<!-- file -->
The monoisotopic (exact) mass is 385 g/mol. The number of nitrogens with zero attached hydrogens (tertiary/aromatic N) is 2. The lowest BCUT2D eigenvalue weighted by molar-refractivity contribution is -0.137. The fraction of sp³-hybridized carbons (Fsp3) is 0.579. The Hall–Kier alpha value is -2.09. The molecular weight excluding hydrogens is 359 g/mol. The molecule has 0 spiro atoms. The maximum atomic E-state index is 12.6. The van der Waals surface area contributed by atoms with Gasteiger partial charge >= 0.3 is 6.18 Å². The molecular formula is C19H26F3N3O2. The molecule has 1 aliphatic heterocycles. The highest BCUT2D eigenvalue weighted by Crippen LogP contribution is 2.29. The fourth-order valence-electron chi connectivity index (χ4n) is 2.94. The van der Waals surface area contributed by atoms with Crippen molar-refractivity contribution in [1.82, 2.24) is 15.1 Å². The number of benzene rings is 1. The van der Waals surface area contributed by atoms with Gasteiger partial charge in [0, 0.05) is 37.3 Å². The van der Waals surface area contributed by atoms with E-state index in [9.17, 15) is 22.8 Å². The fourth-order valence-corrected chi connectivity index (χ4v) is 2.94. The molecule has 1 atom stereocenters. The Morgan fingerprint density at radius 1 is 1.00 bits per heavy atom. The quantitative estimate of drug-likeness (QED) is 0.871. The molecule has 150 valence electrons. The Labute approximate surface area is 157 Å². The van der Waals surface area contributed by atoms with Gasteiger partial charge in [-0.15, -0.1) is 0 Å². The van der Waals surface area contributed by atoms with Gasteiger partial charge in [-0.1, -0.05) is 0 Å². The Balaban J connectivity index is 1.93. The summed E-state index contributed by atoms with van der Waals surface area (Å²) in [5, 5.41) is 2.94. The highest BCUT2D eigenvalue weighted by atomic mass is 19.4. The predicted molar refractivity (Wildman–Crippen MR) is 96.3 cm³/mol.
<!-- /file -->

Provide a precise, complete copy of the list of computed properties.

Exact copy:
The monoisotopic (exact) mass is 385 g/mol. The number of nitrogens with zero attached hydrogens (tertiary/aromatic N) is 2. The lowest BCUT2D eigenvalue weighted by molar-refractivity contribution is -0.137. The fraction of sp³-hybridized carbons (Fsp3) is 0.579. The Hall–Kier alpha value is -2.09. The molecular weight excluding hydrogens is 359 g/mol. The molecule has 0 spiro atoms. The maximum atomic E-state index is 12.6. The van der Waals surface area contributed by atoms with Gasteiger partial charge >= 0.3 is 6.18 Å². The molecular formula is C19H26F3N3O2. The molecule has 1 aliphatic heterocycles. The highest BCUT2D eigenvalue weighted by Crippen LogP contribution is 2.29. The fourth-order valence-electron chi connectivity index (χ4n) is 2.94. The van der Waals surface area contributed by atoms with Crippen molar-refractivity contribution in [1.82, 2.24) is 15.1 Å². The number of benzene rings is 1. The van der Waals surface area contributed by atoms with Gasteiger partial charge in [0, 0.05) is 37.3 Å². The van der Waals surface area contributed by atoms with E-state index in [9.17, 15) is 22.8 Å². The fourth-order valence-corrected chi connectivity index (χ4v) is 2.94. The molecule has 1 atom stereocenters. The Morgan fingerprint density at radius 1 is 1.00 bits per heavy atom. The quantitative estimate of drug-likeness (QED) is 0.871. The molecule has 150 valence electrons. The Labute approximate surface area is 157 Å². The van der Waals surface area contributed by atoms with Gasteiger partial charge in [-0.15, -0.1) is 0 Å². The van der Waals surface area contributed by atoms with Gasteiger partial charge in [-0.1, -0.05) is 0 Å². The Balaban J connectivity index is 1.93. The summed E-state index contributed by atoms with van der Waals surface area (Å²) in [5, 5.41) is 2.94. The highest BCUT2D eigenvalue weighted by atomic mass is 19.4. The predicted molar refractivity (Wildman–Crippen MR) is 96.3 cm³/mol.